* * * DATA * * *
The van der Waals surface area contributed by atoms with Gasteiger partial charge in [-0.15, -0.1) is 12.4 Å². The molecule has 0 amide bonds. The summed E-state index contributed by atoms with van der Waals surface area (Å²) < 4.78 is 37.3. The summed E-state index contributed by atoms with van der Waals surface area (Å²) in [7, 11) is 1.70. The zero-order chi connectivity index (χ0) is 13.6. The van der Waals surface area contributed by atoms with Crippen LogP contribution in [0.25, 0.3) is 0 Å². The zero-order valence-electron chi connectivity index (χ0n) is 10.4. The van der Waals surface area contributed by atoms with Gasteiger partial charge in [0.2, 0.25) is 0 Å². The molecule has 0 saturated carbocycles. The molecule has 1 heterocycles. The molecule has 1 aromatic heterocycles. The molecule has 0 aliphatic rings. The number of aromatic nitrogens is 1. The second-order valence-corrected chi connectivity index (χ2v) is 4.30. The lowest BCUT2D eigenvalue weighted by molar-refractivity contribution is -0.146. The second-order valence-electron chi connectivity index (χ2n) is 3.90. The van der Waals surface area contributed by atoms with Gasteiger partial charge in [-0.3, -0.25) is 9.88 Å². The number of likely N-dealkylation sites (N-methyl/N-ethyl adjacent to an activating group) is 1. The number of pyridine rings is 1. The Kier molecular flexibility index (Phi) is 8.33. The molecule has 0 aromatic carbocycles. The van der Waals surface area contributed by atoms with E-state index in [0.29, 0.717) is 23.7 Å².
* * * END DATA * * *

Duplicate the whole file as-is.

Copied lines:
The van der Waals surface area contributed by atoms with Gasteiger partial charge in [-0.15, -0.1) is 12.4 Å². The molecule has 0 amide bonds. The summed E-state index contributed by atoms with van der Waals surface area (Å²) < 4.78 is 37.3. The summed E-state index contributed by atoms with van der Waals surface area (Å²) in [7, 11) is 1.70. The zero-order chi connectivity index (χ0) is 13.6. The van der Waals surface area contributed by atoms with Crippen LogP contribution in [0.25, 0.3) is 0 Å². The zero-order valence-electron chi connectivity index (χ0n) is 10.4. The van der Waals surface area contributed by atoms with Gasteiger partial charge in [0.2, 0.25) is 0 Å². The molecule has 0 saturated carbocycles. The molecule has 1 heterocycles. The molecule has 1 aromatic heterocycles. The molecule has 0 aliphatic rings. The number of aromatic nitrogens is 1. The second-order valence-corrected chi connectivity index (χ2v) is 4.30. The lowest BCUT2D eigenvalue weighted by molar-refractivity contribution is -0.146. The second-order valence-electron chi connectivity index (χ2n) is 3.90. The van der Waals surface area contributed by atoms with Gasteiger partial charge in [-0.3, -0.25) is 9.88 Å². The number of likely N-dealkylation sites (N-methyl/N-ethyl adjacent to an activating group) is 1. The number of pyridine rings is 1. The Kier molecular flexibility index (Phi) is 8.33. The molecule has 0 aromatic carbocycles. The van der Waals surface area contributed by atoms with E-state index in [0.29, 0.717) is 23.7 Å².